Many employers are aware that they could waive the ability to enforce an arbitration agreement if they delay moving to compel arbitration until after they have engaged in significant litigation activities in court, such as filing a motion to dismiss or serving discovery requests. However, in Hernandez v. Universal Protection Services, a Massachusetts Superior Court judge found that an employer waived its right to compel arbitration based on its actions before an employee filed suit in court. As Hernandez is novel and significant, employers may want to consider adopting practices to remind employees of their arbitration agreements when it appears that litigation is likely.
In September 2018, Universal hired Hernandez. As a condition of her employment, she signed an arbitration agreement requiring her to arbitrate all claims against Universal, including those for discrimination or harassment.
According to Hernandez’s complaint, in March 2020, her supervisor sexually harassed her. She reported the alleged harassment to the local police department, who, in turn, told Universal about it. Shortly after Universal learned of the Hernandez’s allegations, it terminated her supervisor’s employment.
Nonetheless, Hernandez filed a complaint with the Massachusetts Commission Against Discrimination (MCAD) against Universal and her former supervisor alleging that her former supervisor sexually harassed her at work. Around the same time, she also requested that Universal provide her with a copy of her personnel record under Massachusetts’ personnel-record law (M.G.L. c. 149, § 52C). . Universal gave Hernandez a copy of her personnel record, but it did not include the arbitration agreement she had signed.
After Universal responded to Hernandez’s MCAD complaint, she removed the case to the Massachusetts Superior Court. Promptly after Hernandez served Universal with a copy of her court complaint, Universal moved to dismiss or compel arbitration based on the agreement Hernandez had signed in 2018. Hernandez opposed that motion, arguing Universal had waived its right to compel arbitration.
The court agreed with Hernandez and found that Universal had waived its right to enforce the arbitration agreement for three reasons. First, although M.G.L. c. 149, § 52C requires employers to include “any waiver signed by the employee” in an employee’s personnel record, Universal did not provide Hernandez with a copy of her arbitration agreement (which waived her right to file her claims in court) when it responded to her request for her personnel record. Second, the court found that Universal had “failed to disclose the existence of or its intent to enforce an arbitration agreement” after it learned of Hernandez’s allegations, during the MCAD proceedings, or at any other time before the employee filed a complaint in Superior Court. Finally, in the court’s view, the employee ostensibly suffered prejudice by removing her case from the MCAD to Superior Court, which was “irreversible” and done “at her own cost.” Accordingly, the court denied Universal’s motion to dismiss or compel arbitration.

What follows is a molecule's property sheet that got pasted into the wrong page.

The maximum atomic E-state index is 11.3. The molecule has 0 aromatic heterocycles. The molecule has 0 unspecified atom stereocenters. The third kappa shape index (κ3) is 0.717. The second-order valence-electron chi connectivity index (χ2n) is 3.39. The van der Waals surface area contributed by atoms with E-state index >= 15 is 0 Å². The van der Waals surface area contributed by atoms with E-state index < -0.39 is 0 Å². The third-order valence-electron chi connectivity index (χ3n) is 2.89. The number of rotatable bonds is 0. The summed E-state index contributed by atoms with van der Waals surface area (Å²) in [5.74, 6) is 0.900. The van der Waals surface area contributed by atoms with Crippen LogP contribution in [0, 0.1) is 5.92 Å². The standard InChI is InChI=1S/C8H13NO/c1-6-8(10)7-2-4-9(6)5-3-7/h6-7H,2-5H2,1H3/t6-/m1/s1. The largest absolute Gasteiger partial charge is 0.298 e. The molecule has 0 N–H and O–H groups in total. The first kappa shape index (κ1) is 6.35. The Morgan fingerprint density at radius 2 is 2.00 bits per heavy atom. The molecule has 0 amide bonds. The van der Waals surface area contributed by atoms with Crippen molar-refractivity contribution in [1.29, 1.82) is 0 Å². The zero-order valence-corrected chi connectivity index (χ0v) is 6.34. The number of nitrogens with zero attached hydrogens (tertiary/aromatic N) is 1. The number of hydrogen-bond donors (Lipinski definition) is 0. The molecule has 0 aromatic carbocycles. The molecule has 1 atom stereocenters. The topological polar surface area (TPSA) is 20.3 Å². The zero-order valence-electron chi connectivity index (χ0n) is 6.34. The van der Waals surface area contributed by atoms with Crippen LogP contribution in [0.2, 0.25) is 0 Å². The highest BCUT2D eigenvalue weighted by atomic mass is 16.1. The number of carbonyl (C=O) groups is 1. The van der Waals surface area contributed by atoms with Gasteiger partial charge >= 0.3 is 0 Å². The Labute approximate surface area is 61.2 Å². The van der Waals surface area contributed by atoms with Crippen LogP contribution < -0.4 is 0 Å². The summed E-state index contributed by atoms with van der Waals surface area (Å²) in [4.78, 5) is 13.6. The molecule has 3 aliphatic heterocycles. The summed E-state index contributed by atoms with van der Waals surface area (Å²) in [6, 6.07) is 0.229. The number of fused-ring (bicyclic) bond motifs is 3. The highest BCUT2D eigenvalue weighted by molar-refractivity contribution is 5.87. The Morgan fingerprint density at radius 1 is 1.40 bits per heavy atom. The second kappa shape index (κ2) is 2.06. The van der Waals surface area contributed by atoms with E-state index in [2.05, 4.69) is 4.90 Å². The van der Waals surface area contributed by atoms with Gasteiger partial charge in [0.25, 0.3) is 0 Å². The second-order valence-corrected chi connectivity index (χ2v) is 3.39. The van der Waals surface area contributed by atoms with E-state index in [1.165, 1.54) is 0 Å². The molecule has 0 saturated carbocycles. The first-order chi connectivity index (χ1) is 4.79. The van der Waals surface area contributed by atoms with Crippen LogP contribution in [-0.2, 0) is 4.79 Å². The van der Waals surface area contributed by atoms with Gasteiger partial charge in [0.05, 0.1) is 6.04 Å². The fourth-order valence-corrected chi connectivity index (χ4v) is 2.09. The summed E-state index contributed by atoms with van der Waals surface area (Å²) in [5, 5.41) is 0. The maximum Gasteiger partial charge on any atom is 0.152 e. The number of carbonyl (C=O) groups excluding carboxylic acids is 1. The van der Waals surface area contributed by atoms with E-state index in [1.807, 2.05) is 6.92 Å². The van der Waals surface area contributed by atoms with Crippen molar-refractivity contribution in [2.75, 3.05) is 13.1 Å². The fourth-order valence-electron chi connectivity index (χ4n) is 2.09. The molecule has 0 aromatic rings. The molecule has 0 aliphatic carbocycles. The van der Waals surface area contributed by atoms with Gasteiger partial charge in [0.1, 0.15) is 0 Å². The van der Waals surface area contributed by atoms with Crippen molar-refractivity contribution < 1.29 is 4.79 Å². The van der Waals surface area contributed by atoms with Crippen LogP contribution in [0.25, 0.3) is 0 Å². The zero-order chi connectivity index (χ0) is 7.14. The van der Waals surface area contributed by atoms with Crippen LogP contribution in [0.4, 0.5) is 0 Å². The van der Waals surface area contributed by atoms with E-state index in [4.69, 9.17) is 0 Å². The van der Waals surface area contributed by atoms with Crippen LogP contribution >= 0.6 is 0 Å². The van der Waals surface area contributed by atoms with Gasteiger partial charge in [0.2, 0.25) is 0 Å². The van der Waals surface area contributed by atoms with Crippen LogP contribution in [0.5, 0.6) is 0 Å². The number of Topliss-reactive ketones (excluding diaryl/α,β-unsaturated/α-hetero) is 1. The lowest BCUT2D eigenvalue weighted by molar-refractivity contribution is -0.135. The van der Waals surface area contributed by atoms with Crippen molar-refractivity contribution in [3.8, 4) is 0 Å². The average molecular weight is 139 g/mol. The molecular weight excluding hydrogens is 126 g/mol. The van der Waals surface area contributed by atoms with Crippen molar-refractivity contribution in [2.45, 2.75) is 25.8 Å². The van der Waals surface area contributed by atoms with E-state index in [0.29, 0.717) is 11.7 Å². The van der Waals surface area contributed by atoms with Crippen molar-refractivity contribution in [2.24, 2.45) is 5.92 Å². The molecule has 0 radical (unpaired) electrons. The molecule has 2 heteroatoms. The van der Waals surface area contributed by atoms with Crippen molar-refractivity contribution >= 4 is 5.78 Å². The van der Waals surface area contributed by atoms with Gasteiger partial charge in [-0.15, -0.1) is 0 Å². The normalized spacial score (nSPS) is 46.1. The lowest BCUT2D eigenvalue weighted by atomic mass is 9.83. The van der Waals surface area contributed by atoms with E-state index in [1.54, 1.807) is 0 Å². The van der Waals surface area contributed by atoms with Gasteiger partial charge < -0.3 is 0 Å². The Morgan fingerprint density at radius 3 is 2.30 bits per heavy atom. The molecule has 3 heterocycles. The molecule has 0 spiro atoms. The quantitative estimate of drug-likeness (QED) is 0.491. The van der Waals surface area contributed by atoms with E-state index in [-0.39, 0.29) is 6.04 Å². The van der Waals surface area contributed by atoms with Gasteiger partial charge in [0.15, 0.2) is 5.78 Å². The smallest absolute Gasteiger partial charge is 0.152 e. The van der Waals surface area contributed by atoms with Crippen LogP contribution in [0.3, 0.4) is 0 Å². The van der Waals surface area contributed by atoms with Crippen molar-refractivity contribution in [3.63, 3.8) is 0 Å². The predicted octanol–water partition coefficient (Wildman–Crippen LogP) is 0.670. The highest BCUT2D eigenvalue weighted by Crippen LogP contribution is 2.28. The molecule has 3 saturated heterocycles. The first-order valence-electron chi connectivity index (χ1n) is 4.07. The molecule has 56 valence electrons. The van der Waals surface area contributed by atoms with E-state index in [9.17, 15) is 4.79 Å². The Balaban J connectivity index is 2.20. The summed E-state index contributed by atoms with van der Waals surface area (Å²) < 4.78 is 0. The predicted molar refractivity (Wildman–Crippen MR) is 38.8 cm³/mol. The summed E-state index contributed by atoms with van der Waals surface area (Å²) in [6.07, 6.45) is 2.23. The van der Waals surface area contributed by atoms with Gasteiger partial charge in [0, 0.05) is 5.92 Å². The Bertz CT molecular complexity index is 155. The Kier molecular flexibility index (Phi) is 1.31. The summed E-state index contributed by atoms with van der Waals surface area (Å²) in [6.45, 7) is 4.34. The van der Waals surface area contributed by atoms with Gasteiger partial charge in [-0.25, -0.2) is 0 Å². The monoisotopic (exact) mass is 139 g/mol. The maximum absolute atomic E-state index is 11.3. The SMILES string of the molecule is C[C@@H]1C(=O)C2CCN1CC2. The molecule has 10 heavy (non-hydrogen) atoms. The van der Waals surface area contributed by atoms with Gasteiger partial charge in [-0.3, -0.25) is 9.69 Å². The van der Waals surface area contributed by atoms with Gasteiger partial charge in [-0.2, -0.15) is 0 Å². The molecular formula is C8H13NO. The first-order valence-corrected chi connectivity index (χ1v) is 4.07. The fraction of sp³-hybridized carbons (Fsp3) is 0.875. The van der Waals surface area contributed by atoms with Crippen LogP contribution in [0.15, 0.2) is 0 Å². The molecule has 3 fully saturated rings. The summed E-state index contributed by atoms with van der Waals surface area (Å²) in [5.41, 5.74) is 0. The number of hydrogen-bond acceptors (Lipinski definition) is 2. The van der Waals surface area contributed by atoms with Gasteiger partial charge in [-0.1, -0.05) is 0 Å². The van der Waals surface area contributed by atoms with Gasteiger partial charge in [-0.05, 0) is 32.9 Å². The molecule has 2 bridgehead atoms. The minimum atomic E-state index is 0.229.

Takeaways for Employers
While Massachusetts courts have long recognized that an employer can waive its ability to enforce an arbitration agreement, Hernandez is a novel decision. Typically, courts find a waiver based on an employer’s actions in court, such as taking actions inconsistent with an intent to arbitrate, failing to move to compel arbitration promptly after service of process, invoking the judicial machinery, or taking other actions that have prejudiced the employee. In stark contrast to these cases, Hernandez found a waiver based on the employer’s actions before the employee filed her court complaint.
As a trial court decision, Hernandez is not binding precedent in Massachusetts, and other courts may disagree with its reasoning. However, employers can take a few steps to avoid a potential waiver based on Hernandez:
Exercise diligence when searching for and assembling documents in response to an employee’s personnel-record request to avoid omitting arbitration agreements.
Remind employees of their obligation to arbitrate claims in response to threats of litigation (such as a formal demand letter).
Refer to arbitration agreements in initial submissions to state and federal agencies (such as the U.S. Equal Employment Opportunity Commission and MCAD) to put employees on notice of the applicability of the agreement to the dispute if they remove their claims to court.
Taking these steps is unlikely to impose significant burden on most employers and may help ensure that employers are able to compel employees to abide by the agreements they signed.